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Shiga Toxin-producing E. coli, Diarrhea, Hemolytic Uremic Syndrome, and Sprouts
By Stan Deresinski, MD, FACP, FIDSA, Clinical Professor of Medicine, Stanford University, Associate Chief of Infectious Diseases, Santa Clara Valley Medical Center, is Editor for Infectious Disease Alert.
In May of this year, German public health authorities reported a significant increase in the number of patients with diarrhea caused by a Shiga toxin-producing Escherichia coli (STEC), as well as of cases of hemolytic uremic syndrome (HUS).1 Between May 2, and June 14, 2011, 818 cases of HUS and 3,332 STEC cases were reported from European Union/European Economic Area Member States; 36 patients died. The proportion of those with STEC infection who developed HUS is much larger than reported in previous outbreaks. Also unusual is that the majority of cases occurred in adults, a finding quite different from the usual target of young children by STEC, and two-thirds of cases were in females. More than 95% of cases were reported from Germany and most of the remainder had recently traveled to northern Germany. Additional cases have been identified in Switzerland, the United States, and Canada, and also after travel, in most cases to Germany.
The culprit has been identified as STEC serogroup O104:H4, rather than the much more common serogroup 0157:H7, a factor which may have led to a delay in the recognition of the outbreak. While investigations continue, classical epidemiology has identified the likely contaminated food product as bean sprouts, including fenugreek mung beans, lentils, adzuki beans, and alfalfa. Thus, a "recipe-based restaurant cohort study" found that customers who had eaten sprouts had an 8.6-fold increased risk of diarrhea and/or HUS compared to those who had not eaten sprouts.2 Furthermore, 100% of those who became ill had eaten sprouts. The implicated sprouts have been traced to a farm in Lower Saxony near Hamburg.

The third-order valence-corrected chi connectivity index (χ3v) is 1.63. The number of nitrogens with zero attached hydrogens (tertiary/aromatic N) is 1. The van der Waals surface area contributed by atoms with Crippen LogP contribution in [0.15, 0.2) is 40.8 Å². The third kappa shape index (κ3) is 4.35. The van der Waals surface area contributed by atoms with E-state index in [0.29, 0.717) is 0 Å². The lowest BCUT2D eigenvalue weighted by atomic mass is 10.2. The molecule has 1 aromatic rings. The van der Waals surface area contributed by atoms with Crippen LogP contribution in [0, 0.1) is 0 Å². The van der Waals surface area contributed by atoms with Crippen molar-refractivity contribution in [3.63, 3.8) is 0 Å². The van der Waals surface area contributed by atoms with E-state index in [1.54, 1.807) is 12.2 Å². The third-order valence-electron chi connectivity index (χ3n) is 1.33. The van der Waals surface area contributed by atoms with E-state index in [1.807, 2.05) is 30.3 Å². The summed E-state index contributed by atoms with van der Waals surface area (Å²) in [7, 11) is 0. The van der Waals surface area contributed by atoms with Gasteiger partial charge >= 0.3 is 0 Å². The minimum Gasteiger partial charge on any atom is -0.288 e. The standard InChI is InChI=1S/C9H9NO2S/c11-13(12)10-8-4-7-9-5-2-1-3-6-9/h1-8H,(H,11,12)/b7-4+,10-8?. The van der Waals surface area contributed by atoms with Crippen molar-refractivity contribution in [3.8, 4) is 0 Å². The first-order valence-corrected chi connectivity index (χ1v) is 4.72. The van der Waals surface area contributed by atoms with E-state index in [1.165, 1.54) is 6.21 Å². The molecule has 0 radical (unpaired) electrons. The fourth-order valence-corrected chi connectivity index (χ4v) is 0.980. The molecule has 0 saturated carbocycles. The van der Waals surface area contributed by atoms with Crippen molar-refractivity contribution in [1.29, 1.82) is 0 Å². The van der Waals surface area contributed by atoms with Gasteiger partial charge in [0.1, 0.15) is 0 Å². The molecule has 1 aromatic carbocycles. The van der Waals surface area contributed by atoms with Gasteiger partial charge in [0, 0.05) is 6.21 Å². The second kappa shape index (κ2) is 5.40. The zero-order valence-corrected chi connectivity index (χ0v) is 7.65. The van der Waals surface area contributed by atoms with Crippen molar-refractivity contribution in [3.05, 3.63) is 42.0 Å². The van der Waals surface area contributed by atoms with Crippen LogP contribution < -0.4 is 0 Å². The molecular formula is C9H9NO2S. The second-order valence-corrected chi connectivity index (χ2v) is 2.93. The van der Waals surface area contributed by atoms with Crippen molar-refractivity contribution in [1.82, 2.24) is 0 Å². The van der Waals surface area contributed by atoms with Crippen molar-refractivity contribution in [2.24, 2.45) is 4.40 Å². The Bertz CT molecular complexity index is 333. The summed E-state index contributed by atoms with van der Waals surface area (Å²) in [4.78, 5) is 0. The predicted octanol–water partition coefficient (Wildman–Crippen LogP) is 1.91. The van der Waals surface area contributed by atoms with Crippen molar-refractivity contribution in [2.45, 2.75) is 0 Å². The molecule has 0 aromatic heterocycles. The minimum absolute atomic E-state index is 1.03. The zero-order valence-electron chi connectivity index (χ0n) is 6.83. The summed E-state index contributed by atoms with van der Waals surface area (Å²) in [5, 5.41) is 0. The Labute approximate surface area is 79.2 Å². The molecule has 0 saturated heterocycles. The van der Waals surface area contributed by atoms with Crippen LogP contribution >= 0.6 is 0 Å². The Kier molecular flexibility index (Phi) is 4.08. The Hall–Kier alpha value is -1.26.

The outbreak serotype 0104:H4 strain has been extensively characterized and been found to have some unusual characteristics, including being a hybrid with enteroaggregative E. coli (EAggEC). In fact, among E. coli sequences to which it has been compared, the genome of the outbreak strain is most closely related to an EAggEC isolated in 2002, mostly differing by the addition of stx, the gene encoding Shiga toxin (also known as Vero toxin), and antibiotic resistance genes. Its hybrid nature means that it can most accurately be designated as enteroaggregative, Shiga toxin/verotoxin-producing E. coli (EAggEC STEC/VTEC).
EAggEC is a type of E. coli that causes diarrhea, but it does not secrete either the heat-stable or heat-labile toxins that characterize enteroxigenic E. coli and that adhere to the surface of cells in culture in characteristic aggregations that resemble stacked bricks. The adherent bacteria produce various diarrheogenic toxins. This typical aggregative growth is the result of the presence of aggregative adherence fimbriae (AAF), whose expression is regulated by a plasmid-borne gene, aggR. EAggEC infection most often is associated with persistent watery diarrhea, particularly in infants in developing countries, as well as in HIV individuals.3
The outbreak strain is multidrug resistant, carrying not only the common TEM-1 b-lactamase, but also CTX-M-15. It is resistant to cephalosporins, penicillins, and b-lactam/b-lactamase inhibitor combinations, as well as to streptomycin, nalidixic acid, tetracycline, and trimethoprim/sulfamethoxazole.
The organism is, by definition, characterized as an STEC by virtue of its possession of genes encoding Shiga toxin, in this case Shiga toxin 1 subtype 2a the gene encoding Shiga toxin 2 is absent. Shiga toxin 1 differs from "true" Shiga toxin (of Shigella) by 1-7 amino acid differences, while Shiga toxin 2 shares approximately 60% homology to Shiga toxin 1.